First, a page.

Control of water was given to the Ministry of Agriculture and Irrigation in the 2010s which was largely controlled by a small group of wealthy landowners. Many of these people fled the country when war broke out, leaving their farms and water systems to fail.
War itself is a social justice issue since it is often politically or ideologically motivated and funded through taxation or seizure of resources. The warring sides may consider the needs of a population as a way to win “hearts and minds”, but see the people as a strategic resource to manipulate. Furthermore, the immediate tactical, operational, and strategic goals outweigh the need to protect the environment.
Despite the inherently destructive and polluting nature of warfare, emissions of carbon dioxide in Yemen have decreased almost 70% since 2015.5 While this is a victory for environmentalists on a local scale, it paints a dim picture for the citizens of Yemen.
Analysis of Solutions
As discussed, both climate and social variables play a role in evaluating the growth and distribution of V. cholerae bacteria. The risks for cholera spread have been well quantified over decades of research.6 Susceptible-exposed-infected-recovered (SEIR) models can be useful in predicting spread through populations.
Cholera is not a concern for high-income nations thanks in large part to effective water sanitation and hygiene. Despite being first developed in the mid-1800s, water sanitation technology is still expensive to build and operate. Low-income high-risk nations often lack the funding and political stability to effectively operate these technological plants.7
Other approaches to water sanitation and hygiene occur at the community or household level. Chlorination of common wells, treatment of stored water before use, and sanitation techniques have all been shown to be effective in controlling a variety of water-borne infections.8
However, these approaches work best in rural areas where the environment can absorb and break down the relatively lower volume and concentration of human waste. In urbanized centers where many Yemenis have migrated, simple methods of household water treatment are less effective. To further complicate matters, disposal of human waste in urban centers is problematic without a well-maintained sewage infrastructure.
Despite the mineral wealth of Yemen, the international community has largely refrained from entering the civil war due to the extraordinarily complex political dynamics of the region. Aid organizations have invested large sums of money to bring relief to the afflicted people of Yemen. The most effective and proven way forward is through infrastructure improvement. However, any improvement plan would necessitate regional security which is a complex prospect. In the meanwhile, aid should continue to provide supportive care for the symptomatic, while adding efforts to improve drinking water quality, handwashing compliance, and hygienic sanitation of human waste.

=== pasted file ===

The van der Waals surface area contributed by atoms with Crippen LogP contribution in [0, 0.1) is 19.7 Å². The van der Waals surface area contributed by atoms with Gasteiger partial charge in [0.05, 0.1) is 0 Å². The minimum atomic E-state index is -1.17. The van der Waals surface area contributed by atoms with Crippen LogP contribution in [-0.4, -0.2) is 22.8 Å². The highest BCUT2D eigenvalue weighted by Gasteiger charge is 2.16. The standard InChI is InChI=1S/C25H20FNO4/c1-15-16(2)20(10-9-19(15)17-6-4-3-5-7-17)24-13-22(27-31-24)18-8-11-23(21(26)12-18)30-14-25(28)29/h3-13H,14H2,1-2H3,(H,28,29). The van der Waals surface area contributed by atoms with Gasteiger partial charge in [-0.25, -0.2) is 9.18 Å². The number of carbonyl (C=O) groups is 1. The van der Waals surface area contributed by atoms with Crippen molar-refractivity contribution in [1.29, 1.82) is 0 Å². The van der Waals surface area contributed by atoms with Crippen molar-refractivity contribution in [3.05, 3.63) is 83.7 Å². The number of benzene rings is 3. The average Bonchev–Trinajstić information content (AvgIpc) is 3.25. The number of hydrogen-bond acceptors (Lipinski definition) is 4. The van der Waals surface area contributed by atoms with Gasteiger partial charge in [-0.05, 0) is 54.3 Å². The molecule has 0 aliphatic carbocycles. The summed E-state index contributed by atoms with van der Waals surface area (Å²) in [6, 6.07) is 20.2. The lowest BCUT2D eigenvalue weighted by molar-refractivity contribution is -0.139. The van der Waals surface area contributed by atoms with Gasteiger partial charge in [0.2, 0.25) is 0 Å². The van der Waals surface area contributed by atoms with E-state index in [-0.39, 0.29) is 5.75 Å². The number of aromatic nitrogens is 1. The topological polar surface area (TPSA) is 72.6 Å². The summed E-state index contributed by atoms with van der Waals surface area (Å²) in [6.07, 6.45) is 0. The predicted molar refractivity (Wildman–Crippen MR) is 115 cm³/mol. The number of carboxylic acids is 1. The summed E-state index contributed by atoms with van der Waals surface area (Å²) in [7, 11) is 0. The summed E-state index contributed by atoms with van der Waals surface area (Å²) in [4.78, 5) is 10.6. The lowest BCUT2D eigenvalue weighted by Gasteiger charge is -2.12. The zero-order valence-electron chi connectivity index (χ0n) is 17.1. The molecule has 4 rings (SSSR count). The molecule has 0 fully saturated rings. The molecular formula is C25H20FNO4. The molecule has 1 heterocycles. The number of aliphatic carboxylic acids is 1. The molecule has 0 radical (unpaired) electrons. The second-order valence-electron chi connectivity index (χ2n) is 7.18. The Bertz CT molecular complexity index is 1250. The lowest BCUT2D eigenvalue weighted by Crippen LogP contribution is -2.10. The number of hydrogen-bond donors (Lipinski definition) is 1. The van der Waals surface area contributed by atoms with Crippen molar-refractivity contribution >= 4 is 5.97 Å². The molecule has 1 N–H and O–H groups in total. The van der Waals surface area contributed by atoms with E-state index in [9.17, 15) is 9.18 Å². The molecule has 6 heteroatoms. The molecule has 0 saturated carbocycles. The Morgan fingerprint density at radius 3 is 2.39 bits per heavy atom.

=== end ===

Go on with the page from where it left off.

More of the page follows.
- Ng QX, De Deyn MLZQ, Loke W, Yeo WS. Yemen’s Cholera Epidemic Is a One Health Issue. J Prev Med Public Health. 2020;53(4):289-292. doi:10.3961/jpmph.20.154
- Bennett JE, Blaser MJ, Dolin R. Mandell, Douglas, and Bennett’s Principles and Practice of Infectious Diseases. Philadelphia, PA: Elsevier; 2020.
- White L. A plastic bag full of cholera: Rhodesia and chemical and biological weapons. Fighting and Writing. 2021:141-166. doi:10.1515/9781478021285-009
- Alderwish AM, Dottridge J. Evaluation of user satisfaction of rural water supply in Yemen. J Water San Hygiene Dev. 2013;3(3):322-329. doi:10.2166/washdev.2013.067
- World Bank. Yemen Republic Data. 2021. Accessed 2 November 2021. https://data.worldbank.org/country/yemen-rep
- Usmani M, Brumfield KD, Jamal Y, Huq A, Colwell RR, Jutla A. A Review of the Environmental Trigger and Transmission Components for Prediction of Cholera. Tropical Medicine and Infectious Disease. 2021; 6(3):147. doi: 10.3390/tropicalmed6030147
- Luby SP, Davis J, Brown RR, et al. Broad approaches to cholera control in Asia: Water, sanitation and handwashing. Vaccine. 2020;38(Suppl 1):A110-A117. doi:10.1016/j.vaccine.2019.07.084
- Taylor DL, Kahawita TM, Cairncross S, Ensink JH. The Impact of Water, Sanitation and Hygiene Interventions to Control Cholera: A Systematic Review. PLoS One. 2015;10(8):e0135676. Published 2015 Aug 18. doi:10.1371/journal.pone.0135676
- Lindsay L. Disease management of cholera in Yemen among people displaced by conflict. Online J Iss Nursing. 2021;26(3) doi:10.3912/OJIN.Vol26No03PPT29